Prior to the next audit, Commissioner Orvis suggested it is important for the Port to either take action on the items noted in the previous audit or provide documentation to support the decision to not take action. Commissioner Orvis referred to the auditor’s comment regarding architect and engineering contracts and pointed out that the North Seawall and Portwalk project started small and grew because of complications that were found later. Additional contracts were necessary to take care of things that were discovered after the initial contract was approved. He agreed with the auditor that the Port needs to have procedures in place to address evolving situations. Mr. McChesney reviewed that the Portwalk project was originally intended as aesthetic improvements to the public access, but the project became much more complicated following a condition survey. The Port ended up using an incremental approach to putting together the design and engineering team, and the auditors made note of that. There was nothing to suggest an egregious violation of State law, but the auditors want the Port to have a better policy in place going forward. Commissioner Johnston noted that the same thing happened with Harbor Square Building 3, as the project expanded when more problems were discovered as the work moved forward.
Commissioner Orvis concluded that it was a great audit, and the auditors left very confident the Port was doing things right. They complimented Ms. Drennan.
CITY OF EDMONDS REPORT
It was noted that the City Council would appoint a new Port Liaison at their January 10th meeting.
EXECUTIVE DIRECTOR’S REPORT
Mr. McChesney said there has been a lot of weather-related activity at the Port over the past several weeks. The intersection of State Route (SR-104) and Dayton Street flooded, which raises the question about the usefulness of the pump the City installed to address the recurring problem. Commissioner Grant said he raised this issue during the public comment period at a recent City Council meeting. After the meeting, Councilmember Teitzel informed him that he contacted the Public Works Director about the situation but hadn’t received a response. Mr. McChesney commented that the new pump hasn’t worked well since it was installed, and he looks forward to hearing the Public Works Director’s response. Commissioner Grant said he took pictures of the situation from Point Edwards and found it interesting how high the water was. Most interesting was where the water was from the marsh in relationship to where the new tracks will be located. Mr. McChesney noted that there is a depression on the railroad side of the fence that acts as a sump to relieve flooding at Harbor Square. Without that, the flooding would have been much worse. Commissioner Orvis added that during the previous major flood, water from the Burlington Northern Santa Fee site spilled into the Harbor Square parking lot.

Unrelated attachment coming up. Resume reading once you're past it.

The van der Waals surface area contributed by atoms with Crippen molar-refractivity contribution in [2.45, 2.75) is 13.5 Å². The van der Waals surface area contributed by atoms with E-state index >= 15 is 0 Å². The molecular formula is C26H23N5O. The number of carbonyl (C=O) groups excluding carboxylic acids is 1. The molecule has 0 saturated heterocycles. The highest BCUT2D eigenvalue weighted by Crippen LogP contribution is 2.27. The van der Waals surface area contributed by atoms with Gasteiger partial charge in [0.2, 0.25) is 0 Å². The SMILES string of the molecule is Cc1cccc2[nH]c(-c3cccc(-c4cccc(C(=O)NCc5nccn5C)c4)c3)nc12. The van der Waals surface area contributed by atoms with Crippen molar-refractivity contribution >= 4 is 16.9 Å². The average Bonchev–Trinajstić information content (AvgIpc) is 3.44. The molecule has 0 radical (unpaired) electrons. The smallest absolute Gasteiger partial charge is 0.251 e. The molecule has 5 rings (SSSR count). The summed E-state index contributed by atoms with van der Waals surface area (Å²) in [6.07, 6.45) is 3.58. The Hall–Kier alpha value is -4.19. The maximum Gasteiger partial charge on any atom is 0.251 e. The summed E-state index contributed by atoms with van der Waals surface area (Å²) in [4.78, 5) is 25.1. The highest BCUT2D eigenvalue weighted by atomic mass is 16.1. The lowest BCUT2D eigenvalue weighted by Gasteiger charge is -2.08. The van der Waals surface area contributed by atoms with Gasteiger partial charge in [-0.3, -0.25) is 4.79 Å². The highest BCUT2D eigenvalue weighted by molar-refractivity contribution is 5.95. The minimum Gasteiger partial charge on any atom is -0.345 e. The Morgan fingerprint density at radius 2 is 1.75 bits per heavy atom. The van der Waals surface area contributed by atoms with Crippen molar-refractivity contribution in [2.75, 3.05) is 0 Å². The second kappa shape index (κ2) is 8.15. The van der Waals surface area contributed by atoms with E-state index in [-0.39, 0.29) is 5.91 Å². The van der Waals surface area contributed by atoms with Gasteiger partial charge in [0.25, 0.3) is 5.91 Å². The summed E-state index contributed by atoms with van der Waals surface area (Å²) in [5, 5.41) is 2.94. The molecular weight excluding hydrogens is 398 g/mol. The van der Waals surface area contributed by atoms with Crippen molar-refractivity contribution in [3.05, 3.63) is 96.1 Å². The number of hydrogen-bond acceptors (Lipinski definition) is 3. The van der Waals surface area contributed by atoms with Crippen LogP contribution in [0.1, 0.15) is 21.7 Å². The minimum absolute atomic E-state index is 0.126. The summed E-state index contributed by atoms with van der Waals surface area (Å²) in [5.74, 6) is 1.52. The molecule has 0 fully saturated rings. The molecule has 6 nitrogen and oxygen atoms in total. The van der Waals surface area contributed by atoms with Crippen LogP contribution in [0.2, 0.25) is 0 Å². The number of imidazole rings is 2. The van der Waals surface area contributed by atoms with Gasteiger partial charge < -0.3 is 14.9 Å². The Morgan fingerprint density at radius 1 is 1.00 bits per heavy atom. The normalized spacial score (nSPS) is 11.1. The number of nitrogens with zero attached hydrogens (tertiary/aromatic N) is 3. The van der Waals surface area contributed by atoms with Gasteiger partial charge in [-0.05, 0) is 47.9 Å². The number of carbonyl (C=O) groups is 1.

Mr. McChesney reported that the elevator pit flooded again, but there appears to be an easy fix. He explained that the recent repair was designed with a sunken pit, but no pump was installed because they wanted to see if the fix actually worked. He explained that the contractor did everything per specification, but the hydrostatic pressure of the ground water is so strong that it overwhelms. Following approval from the Department of Labor and Industries (L&I), a sump pump will be installed to address the problem.